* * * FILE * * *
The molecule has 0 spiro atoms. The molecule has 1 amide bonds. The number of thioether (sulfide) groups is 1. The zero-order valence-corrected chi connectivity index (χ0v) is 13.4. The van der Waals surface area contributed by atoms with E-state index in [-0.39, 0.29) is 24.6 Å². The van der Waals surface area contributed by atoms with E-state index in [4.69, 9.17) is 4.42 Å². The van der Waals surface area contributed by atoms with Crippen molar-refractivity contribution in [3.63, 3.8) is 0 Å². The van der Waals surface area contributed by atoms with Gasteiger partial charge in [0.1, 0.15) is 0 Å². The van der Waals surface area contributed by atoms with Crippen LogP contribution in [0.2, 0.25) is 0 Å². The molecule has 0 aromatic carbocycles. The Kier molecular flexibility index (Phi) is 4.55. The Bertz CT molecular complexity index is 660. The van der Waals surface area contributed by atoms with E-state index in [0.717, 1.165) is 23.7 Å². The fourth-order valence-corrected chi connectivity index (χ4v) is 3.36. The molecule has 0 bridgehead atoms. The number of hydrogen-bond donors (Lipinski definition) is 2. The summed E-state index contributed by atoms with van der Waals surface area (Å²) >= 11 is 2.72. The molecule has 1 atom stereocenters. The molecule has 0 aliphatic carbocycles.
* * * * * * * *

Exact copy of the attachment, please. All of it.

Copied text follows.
The molecule has 0 spiro atoms. The molecule has 1 amide bonds. The number of thioether (sulfide) groups is 1. The zero-order valence-corrected chi connectivity index (χ0v) is 13.4. The van der Waals surface area contributed by atoms with E-state index in [-0.39, 0.29) is 24.6 Å². The van der Waals surface area contributed by atoms with E-state index in [4.69, 9.17) is 4.42 Å². The van der Waals surface area contributed by atoms with Crippen molar-refractivity contribution in [3.63, 3.8) is 0 Å². The van der Waals surface area contributed by atoms with Gasteiger partial charge in [0.1, 0.15) is 0 Å². The van der Waals surface area contributed by atoms with Crippen LogP contribution in [0.2, 0.25) is 0 Å². The molecule has 0 aromatic carbocycles. The Kier molecular flexibility index (Phi) is 4.55. The Bertz CT molecular complexity index is 660. The van der Waals surface area contributed by atoms with E-state index in [0.717, 1.165) is 23.7 Å². The fourth-order valence-corrected chi connectivity index (χ4v) is 3.36. The molecule has 0 bridgehead atoms. The number of hydrogen-bond donors (Lipinski definition) is 2. The summed E-state index contributed by atoms with van der Waals surface area (Å²) >= 11 is 2.72. The molecule has 1 atom stereocenters. The molecule has 0 aliphatic carbocycles.